In an 8-K filing with the Securities and Exchange Commission, Lionsgate disclosed that it exchanged 3.43% of its common stock for a portion of Starz’s common stock held by Malone and his affiliates that represents 4.51% of Starz’s common stock and 14.50% of the total voting power of Starz’s common stock.
The federal government has signaled that it has no issues with the deal. The Federal Trade Commission issued a notice of early termination of the Hart-Scott-Rodino antitrust review, meaning that neither it nor the Department of Justice will block the deal.
Investors have been enthused at the prospect that the flirtation could end with wedding bells. Shares of Lionsgate closed on the day of the announcement at $32.42, up 9.2 %, and Starz’s stock rose 3.45% to $31.76. Both stocks have been trading in that range or slightly higher since then.
The stock swap gives Lionsgate access to one of the biggest media consolidation experts. Starz has been on the auction block for the past three years since Liberty Media announced its spinoff. At the same time, Malone has bought stakes in Charter Communications and ITV through his companies Liberty Global and Liberty Media; he also engaged in a failed bid last year for Time Warner Cable.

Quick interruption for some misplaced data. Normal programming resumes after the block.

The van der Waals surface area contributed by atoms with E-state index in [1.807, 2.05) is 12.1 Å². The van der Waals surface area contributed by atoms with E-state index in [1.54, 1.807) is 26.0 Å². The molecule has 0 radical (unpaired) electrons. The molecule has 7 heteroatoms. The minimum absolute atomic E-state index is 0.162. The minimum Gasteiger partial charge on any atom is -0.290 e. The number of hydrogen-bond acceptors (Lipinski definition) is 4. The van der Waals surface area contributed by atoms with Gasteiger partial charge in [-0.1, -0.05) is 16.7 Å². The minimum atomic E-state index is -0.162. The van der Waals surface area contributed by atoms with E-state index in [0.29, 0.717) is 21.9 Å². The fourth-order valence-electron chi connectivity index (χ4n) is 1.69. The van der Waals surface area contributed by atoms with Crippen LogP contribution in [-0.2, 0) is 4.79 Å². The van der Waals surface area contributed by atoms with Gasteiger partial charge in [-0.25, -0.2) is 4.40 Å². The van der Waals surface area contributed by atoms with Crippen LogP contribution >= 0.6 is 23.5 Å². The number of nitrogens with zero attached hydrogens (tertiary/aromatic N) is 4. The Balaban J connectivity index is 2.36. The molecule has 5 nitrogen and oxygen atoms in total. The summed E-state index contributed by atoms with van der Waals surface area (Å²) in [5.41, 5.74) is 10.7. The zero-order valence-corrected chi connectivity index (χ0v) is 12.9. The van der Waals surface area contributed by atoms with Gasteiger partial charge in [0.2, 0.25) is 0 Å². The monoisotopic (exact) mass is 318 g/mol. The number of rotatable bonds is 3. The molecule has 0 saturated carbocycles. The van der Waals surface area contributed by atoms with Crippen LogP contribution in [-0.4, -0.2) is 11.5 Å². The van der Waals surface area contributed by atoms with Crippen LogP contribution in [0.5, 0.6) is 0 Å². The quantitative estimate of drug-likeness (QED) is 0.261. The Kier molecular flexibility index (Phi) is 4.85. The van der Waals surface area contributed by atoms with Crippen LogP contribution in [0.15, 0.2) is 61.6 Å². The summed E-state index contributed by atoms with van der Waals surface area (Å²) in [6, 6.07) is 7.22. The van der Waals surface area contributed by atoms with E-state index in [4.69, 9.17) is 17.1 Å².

The Lionsgate deal differs in that it’s one of the rare times that Malone has invested in a content creator, not a distributor.
Despite Wall Street’s ardor, Tuna Amobi, equity analyst at S&P Capital IQ, said recently that he does not expect any imminent moves by Lionsgate and Malone to increase their stakes.
“I would not expect any new development this year,” he added. “The most important thing is that the relationship has been initiated. It’s a small step but it’s very important.”